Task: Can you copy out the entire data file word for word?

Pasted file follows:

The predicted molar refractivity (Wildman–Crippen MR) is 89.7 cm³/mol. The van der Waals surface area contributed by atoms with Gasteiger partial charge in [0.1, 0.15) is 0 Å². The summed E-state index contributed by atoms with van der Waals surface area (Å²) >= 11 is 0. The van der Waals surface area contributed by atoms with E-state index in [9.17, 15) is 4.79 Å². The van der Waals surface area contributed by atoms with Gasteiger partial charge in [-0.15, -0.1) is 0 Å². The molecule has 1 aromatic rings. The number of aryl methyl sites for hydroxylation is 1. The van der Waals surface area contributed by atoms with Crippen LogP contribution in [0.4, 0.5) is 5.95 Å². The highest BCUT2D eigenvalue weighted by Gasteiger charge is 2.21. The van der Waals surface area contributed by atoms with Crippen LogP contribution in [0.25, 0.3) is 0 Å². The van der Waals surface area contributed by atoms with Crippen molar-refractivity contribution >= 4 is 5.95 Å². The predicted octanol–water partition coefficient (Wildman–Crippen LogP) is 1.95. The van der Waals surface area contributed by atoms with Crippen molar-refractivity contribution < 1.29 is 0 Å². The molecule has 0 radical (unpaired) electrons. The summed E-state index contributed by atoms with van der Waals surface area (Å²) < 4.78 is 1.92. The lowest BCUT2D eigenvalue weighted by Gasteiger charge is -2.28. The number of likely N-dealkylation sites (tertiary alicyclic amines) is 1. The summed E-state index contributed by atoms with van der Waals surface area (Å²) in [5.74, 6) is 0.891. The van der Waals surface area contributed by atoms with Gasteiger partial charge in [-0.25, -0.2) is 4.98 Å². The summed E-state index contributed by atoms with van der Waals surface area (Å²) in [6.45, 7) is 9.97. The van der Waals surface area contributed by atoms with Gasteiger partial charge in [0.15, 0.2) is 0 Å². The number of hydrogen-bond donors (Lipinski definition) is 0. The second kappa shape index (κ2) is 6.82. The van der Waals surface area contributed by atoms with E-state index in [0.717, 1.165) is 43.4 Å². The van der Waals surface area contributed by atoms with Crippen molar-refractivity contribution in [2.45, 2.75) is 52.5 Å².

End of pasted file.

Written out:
The predicted molar refractivity (Wildman–Crippen MR) is 89.7 cm³/mol. The van der Waals surface area contributed by atoms with Gasteiger partial charge in [0.1, 0.15) is 0 Å². The summed E-state index contributed by atoms with van der Waals surface area (Å²) >= 11 is 0. The van der Waals surface area contributed by atoms with E-state index in [9.17, 15) is 4.79 Å². The van der Waals surface area contributed by atoms with Gasteiger partial charge in [-0.15, -0.1) is 0 Å². The molecule has 1 aromatic rings. The number of aryl methyl sites for hydroxylation is 1. The van der Waals surface area contributed by atoms with Crippen LogP contribution in [0.4, 0.5) is 5.95 Å². The highest BCUT2D eigenvalue weighted by Gasteiger charge is 2.21. The van der Waals surface area contributed by atoms with Crippen LogP contribution in [0.25, 0.3) is 0 Å². The van der Waals surface area contributed by atoms with Crippen molar-refractivity contribution >= 4 is 5.95 Å². The predicted octanol–water partition coefficient (Wildman–Crippen LogP) is 1.95. The van der Waals surface area contributed by atoms with Crippen molar-refractivity contribution < 1.29 is 0 Å². The molecule has 0 radical (unpaired) electrons. The summed E-state index contributed by atoms with van der Waals surface area (Å²) < 4.78 is 1.92. The lowest BCUT2D eigenvalue weighted by Gasteiger charge is -2.28. The number of likely N-dealkylation sites (tertiary alicyclic amines) is 1. The summed E-state index contributed by atoms with van der Waals surface area (Å²) in [5.74, 6) is 0.891. The van der Waals surface area contributed by atoms with Gasteiger partial charge in [-0.25, -0.2) is 4.98 Å². The summed E-state index contributed by atoms with van der Waals surface area (Å²) in [6.45, 7) is 9.97. The van der Waals surface area contributed by atoms with Gasteiger partial charge in [0.15, 0.2) is 0 Å². The number of hydrogen-bond donors (Lipinski definition) is 0. The second kappa shape index (κ2) is 6.82. The van der Waals surface area contributed by atoms with E-state index in [0.717, 1.165) is 43.4 Å². The van der Waals surface area contributed by atoms with Crippen molar-refractivity contribution in [2.45, 2.75) is 52.5 Å².